What exactly does it mean to plan a sales route?

The most straightforward explanation of sales route planning is locating the most direct route from point A to point B in the shortest amount of time. The most direct routes provide field sales representatives with assistance in locating, comprehending, and navigating the most significant opportunities available to them. These routes take a number of different considerations into account. incorporating changes in the market, actions taken by competitors, as well as the engagement and status of customers.

Why is it necessary to plan out the route?

No matter the sector, sales representatives face a significant number of the same challenges. Typical difficulties include: The inability to make quick decisions based on collected data as a result of data latency leads to restricted field insights. A lack of understanding of the region and opportunities that could have been taken advantage of as a result of disconnected tools and shifting market dynamics. Because of schedule gaps, unanticipated downtime, vast geographic areas, unpredictable driving conditions, and antiquated instruments, it is difficult to develop routes that maximize territory.

Planning sales routes is an important part of addressing these issues. Flexible schedules give salespeople the ability to take advantage of unexpected downtime and adapt to unanticipated events such as last-minute appointment requests, inclement weather, or traffic jams. It is especially important for businesses that rely on a physical workforce during times of transition and uncertainty to have route planning that is both agile and effective as well as productive. Due to tools and data being disconnected, sales representatives are required to manually search through sales data and spreadsheets in order to plan their own routes. It's possible that this will result in lost time and missed opportunities. The solution to these problems is called sales route planning, and it involves combining information on customers and sales in order to automatically determine the most productive routes. Because of this, representatives are able to spend more time interacting with customers and less time performing low-value, repetitive tasks. This has the dual effect of increasing both revenue and efficiency.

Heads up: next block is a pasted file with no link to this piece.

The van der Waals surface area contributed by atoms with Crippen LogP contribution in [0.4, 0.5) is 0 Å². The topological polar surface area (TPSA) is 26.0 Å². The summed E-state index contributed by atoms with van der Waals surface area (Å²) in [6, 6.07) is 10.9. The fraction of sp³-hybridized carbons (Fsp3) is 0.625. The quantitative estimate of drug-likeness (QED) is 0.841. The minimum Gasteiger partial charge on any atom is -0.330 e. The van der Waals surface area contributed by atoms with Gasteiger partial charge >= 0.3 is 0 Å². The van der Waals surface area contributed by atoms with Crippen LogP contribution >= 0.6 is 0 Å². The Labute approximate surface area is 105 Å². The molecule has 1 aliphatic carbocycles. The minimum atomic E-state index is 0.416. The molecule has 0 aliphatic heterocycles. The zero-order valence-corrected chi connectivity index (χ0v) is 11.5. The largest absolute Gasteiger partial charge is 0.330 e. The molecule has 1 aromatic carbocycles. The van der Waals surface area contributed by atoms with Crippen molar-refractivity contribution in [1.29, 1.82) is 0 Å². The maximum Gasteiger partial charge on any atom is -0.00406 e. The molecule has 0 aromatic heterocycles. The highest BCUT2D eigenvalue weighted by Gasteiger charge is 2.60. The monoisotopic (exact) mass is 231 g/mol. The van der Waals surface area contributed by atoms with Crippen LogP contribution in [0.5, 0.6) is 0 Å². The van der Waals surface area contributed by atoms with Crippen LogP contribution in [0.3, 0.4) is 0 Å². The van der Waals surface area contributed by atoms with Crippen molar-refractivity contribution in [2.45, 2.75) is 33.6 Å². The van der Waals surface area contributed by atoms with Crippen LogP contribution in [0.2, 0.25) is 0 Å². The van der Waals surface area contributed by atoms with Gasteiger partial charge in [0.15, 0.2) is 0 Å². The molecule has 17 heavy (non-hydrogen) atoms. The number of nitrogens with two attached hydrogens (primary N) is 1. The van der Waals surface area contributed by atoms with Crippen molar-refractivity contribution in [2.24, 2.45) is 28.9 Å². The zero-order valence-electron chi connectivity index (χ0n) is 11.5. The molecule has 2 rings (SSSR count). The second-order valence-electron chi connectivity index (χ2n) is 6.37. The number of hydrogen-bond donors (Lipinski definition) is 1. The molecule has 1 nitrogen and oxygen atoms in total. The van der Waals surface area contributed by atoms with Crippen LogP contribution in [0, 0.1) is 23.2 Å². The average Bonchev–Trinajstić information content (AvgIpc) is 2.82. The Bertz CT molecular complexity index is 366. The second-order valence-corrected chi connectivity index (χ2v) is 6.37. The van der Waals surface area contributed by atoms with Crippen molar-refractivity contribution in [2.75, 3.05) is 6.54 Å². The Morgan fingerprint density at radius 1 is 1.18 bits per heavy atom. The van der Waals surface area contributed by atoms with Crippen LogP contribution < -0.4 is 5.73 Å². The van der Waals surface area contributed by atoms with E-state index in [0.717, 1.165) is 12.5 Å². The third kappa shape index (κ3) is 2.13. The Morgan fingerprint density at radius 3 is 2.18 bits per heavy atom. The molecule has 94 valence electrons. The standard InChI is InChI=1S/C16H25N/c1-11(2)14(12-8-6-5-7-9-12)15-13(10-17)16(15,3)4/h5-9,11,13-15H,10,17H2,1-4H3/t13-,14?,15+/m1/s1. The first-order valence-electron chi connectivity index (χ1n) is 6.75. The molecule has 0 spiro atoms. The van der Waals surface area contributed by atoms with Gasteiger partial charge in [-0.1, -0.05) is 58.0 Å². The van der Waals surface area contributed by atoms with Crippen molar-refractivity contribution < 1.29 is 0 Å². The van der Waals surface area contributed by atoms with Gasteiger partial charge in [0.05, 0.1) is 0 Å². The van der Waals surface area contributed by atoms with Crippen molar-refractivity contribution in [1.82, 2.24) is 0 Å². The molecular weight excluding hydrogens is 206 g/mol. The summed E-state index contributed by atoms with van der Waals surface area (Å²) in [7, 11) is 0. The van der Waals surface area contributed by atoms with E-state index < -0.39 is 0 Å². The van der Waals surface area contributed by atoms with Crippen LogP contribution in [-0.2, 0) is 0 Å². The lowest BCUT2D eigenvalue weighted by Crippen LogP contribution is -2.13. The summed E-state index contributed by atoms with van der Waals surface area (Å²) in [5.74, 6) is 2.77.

Michelin is the center of attention here.

Michelin, which is in the business of producing tires, engages in cutthroat competition in a market that is already extremely competitive. This frequently resulted in meetings being postponed, unanticipated downtime, and a significant amount of dissatisfaction among sales representatives working out in the field. They were forced to rely on assistance from the back office for route planning and changes, which was not beneficial. As a result of this, Michelin's sales team experienced turnover rates in the double-digit percentage range, and new sales reps lacked prior experience in their respective regions. With the help of Salesforce Maps' intelligent sales route planning, Michelin was able to simplify route planning and give sales professionals the ability to modify and improve their own routes while they were out on the road. They were able to comprehend and optimize their territories by visualizing data on their competitors and marketing opportunities, which led to a 20% reduction in unplanned downtime, an increase in the number of daily customer visits, and an increase in the growth of new pipelines. Mapping technology and business insights were combined to achieve this result.